There was a bit of a scare in the Hardy household yesterday. Our oldest cat took a tumble and hurt his hind leg. He's okay (he'll be limping for a few days), but for a little while yesterday I was a basket case. For the rest of the day I was a nervous Momma, and that's going to continue until my little guy is back to his old self.
In the grand scene of things, this was no big deal.
To me, it was a huge crisis. Someone I loved was hurt.
Even worse, someone vulnerable I loved was hurt and needed my help.
When bad (or even good) things happen to your characters, put yourself in their shoes and look at how that particular moment will affect them. As the writer, you know if this is just a minor blip or major deal, but the character doesn't. To them, it might be the worst thing to ever happen, or something that consumes them while it's happening. If it's a good thing, it might distract them from warning signs or things they ought to be noticing or paying attention to.
How does the character feel right then and there?
Gut reaction. That instantaneous response they can't help but feel, even if it's the totally wrong response to the situation. Like insane jealousy for a good friend who just got good news, or joy to hear something nasty happened to someone a character can't stand. What is the raw, unfiltered emotion?
This is a great way to get in touch with what a character is feeling, and pinpoint the emotional center of a scene.
(Here's more on how to describe emotions)
What emotion might they be struggling with?
Sometimes we know when we're feeling something we shouldn't and it bothers us that we felt it at all. Or we know an emotion isn't going to help us and we try to block it out to get whatever we have to do, done. It might even be conflicting emotions affecting our judgment or ability to handle the situation.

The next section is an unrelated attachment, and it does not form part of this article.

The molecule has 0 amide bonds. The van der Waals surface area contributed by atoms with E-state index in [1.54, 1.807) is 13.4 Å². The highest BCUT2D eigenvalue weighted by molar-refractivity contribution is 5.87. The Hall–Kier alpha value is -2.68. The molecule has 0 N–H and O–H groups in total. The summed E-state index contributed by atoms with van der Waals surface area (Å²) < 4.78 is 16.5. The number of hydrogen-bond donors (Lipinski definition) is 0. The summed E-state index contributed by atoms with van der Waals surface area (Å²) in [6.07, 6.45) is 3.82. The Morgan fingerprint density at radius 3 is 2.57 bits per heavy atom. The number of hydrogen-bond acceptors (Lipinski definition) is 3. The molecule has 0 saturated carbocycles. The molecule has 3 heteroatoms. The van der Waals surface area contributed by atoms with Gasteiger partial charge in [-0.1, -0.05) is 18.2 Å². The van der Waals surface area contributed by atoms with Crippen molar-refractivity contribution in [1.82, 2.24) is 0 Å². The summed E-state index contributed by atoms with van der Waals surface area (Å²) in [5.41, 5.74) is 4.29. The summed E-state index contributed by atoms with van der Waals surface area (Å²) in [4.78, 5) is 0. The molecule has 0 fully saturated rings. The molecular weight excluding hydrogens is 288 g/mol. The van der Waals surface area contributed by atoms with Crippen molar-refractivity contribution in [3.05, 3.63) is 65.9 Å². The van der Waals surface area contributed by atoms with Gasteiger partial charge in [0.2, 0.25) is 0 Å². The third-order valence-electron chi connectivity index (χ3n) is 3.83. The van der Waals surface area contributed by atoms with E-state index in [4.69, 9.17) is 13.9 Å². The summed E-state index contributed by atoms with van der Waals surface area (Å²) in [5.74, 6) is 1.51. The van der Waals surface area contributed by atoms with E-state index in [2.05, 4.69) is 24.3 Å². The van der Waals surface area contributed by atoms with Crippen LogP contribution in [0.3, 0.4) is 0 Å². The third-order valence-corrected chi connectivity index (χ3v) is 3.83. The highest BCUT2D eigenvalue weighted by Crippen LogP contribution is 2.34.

This is a great way to determine the inner conflict of a scene, or add some conflict to a scene that needs it.
What gets pushed completely out of the character's head?
I had things I needed to do yesterday afternoon, but that all went right out of my mind as I raced my little guy to the vet's office. He became my priority and nothing else mattered. A character caught up in an emotional moment (whether good or bad) might forget critical things, not be somewhere they should, or misread a situation.
This is a great way to have a character miss something important to the plot or story.
What crazy thing might this person do that they wouldn't have otherwise?
Good judgment is often the first thing to go when someone is emotional. They make decisions based on the heat of the moment they might not have made if they were thinking clearly or rationally.
This is a great way to have a character make a bad decision they might not ordinarily have made.
(Here's more on how your characters might screw up their decisions)
How does this moment affect their behavior after it's over? For how long?
Strong emotions linger, and they affect us even after the crisis (or celebration) has passed. A big scare is likely to make someone skittish or overprotective, happiness might make them more agreeable or more forgiving, or anger could cause them a short period of selfishness and cruelty.
This is a great way to have a character act out of character and still be believable.
Emotions aren't the only benefits to being in the moment. You notice more, focus more, when you're not thinking about tomorrow or next week, or even the next hour.